It was very possible that the calf could die left for too long and the poor heifer needed help but time was of the essence and I didn't want to disturb everyone else watching the rugby!  So I figured I'd have a go at helping her myself - after all, I'd been present at enough bovine births to know what to do!  So I approached as carefully and quietly as I could and grabbed hold of the slippery protruding feet.  This did not go down well and I had to hold on like hell as the mother took off in her efforts to get away from me, pulling me along behind her!  Luckily for me it wasn't long before she gave up and settled down nicely; I don't know if she knew I was trying to help her or what but it made our mission a heck of a lot easier!  I didn't have any calving ropes with me but I did have some baling twine on the bike and I cobbled a few pieces together like I had seen done and attached one end around each leg.  And pulled and pulled.  The heifer bless her did her bit too and before long, one healthy, still very much alive baby calf plopped out onto the ground.  I'm not sure who was more amazed, the calf's mother or me!  Fortunately instinct immediately kicked in and the brand new mum began vigorously washing her new baby.  I was so proud and exhilarated and relieved all at the same time and couldn't wait to whizz home and tell everyone.  They named the cow Jack in my honour and she went on to be the best milker in the herd!

Before Simple Savings  I also worked as a reporter and newspaper typesetter which I loved as the owners trusted me completely and gave me as much creative license as I wanted.  Our little office was the hub of the local community and every day was so much fun!  Before Liam was even old enough to go to school he was competent at using Photoshop and liked nothing better than to sit on my knee playing with photos and falling about laughing as he made his victims' nostrils bigger and swapped their eyes around.  I guess it was definitely a sign of things to come as his school and uni friends can vouch!

My most rewarding job however was when I was jointly running my own business as a 'people finder'.  Bear in mind this was long before the days of Facebook and people were a lot harder to find! It started when we set up our own NZ version of UK phenomenon Friends Reunited.  Aside from the day to day running of the site we would sometimes receive the odd letter from people who were desperate to track down long lost friends and family.  My heart always went out to them and my mum and I would dabble around in public records to try and find their loved ones.  We found we were actually rather good at it and after one of our first reunion stories appeared in the Women's Weekly, we were swamped and what started as just a bit of fun soon grew to become a full time occupation. Lordy how I wish I had kept all the cases, what an amazing book it would make!  So, so many wonderful stories.  We reunited brothers with sisters, children with parents, long lost work colleagues, childhood friends - it didn't matter where they were in the world, we would go to work with what little information they could give us and we would find them.  I even found the right John Smith in England out of all the blokes there with the same name!  It wasn't always a happy ending; sometimes I would have to break the heartbreaking news to people that their birth mother or father didn't want to - or couldn't - know them. It wasn't anybody's fault, just circumstantial.  Fortunately those instances were very few and far between.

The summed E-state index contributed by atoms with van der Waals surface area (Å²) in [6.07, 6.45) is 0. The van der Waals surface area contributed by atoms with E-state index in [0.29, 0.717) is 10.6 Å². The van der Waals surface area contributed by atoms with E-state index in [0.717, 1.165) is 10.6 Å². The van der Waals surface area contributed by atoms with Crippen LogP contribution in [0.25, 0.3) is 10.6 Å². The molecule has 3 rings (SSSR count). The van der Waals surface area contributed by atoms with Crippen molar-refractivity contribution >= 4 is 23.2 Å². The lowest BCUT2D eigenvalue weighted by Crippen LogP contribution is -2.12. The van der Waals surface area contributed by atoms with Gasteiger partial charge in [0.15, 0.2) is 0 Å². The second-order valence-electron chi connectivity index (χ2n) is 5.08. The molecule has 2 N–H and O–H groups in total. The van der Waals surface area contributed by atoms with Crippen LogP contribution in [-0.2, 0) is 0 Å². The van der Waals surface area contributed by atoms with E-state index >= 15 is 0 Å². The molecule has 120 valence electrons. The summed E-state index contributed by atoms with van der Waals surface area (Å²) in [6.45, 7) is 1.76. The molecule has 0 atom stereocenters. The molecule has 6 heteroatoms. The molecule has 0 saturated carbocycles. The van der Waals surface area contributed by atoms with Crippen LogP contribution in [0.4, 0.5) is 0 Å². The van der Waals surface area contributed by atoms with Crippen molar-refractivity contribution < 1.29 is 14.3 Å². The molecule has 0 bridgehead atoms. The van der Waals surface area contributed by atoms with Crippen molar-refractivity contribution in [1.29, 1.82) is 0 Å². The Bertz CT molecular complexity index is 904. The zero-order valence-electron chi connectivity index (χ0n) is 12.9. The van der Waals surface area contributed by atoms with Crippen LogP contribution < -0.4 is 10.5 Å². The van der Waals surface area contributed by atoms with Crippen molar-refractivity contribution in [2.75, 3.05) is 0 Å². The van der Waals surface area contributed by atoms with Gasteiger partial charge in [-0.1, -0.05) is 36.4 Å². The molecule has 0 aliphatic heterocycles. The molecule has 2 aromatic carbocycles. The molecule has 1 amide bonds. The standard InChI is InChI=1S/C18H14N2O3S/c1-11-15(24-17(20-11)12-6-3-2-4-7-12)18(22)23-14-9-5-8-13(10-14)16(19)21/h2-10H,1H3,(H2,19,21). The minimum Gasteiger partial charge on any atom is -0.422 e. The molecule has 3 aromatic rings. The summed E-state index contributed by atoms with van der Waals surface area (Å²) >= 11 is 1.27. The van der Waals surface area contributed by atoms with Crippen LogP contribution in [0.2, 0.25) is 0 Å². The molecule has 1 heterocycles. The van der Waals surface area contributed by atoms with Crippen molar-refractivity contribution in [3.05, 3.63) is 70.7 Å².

My favourite case ever was that of a beautiful woman named Terri (I'm going to change the people's names here).  She wrote to me from Australia but had grown up in NZ.  As a schoolgirl she had a brief relationship with a chap who was a few years older called Pete.  He was a bus driver and would talk to her through the fence when she was at school.  I can't remember her exact age but I think she was only 15 or 16 when she fell pregnant and of course it was a big scandal so she was hidden away and when the baby girl was born, Terri's mother pretended it was HER baby, and Terri's daughter was actually raised as her sister.  Pete did know he was a father, thanks to a chance meeting with Terri several years later, when he caught sight of her with a little girl one day on his bus route. However he never saw her again as after that Pete changed jobs and moved away and Terri relocated to Australia.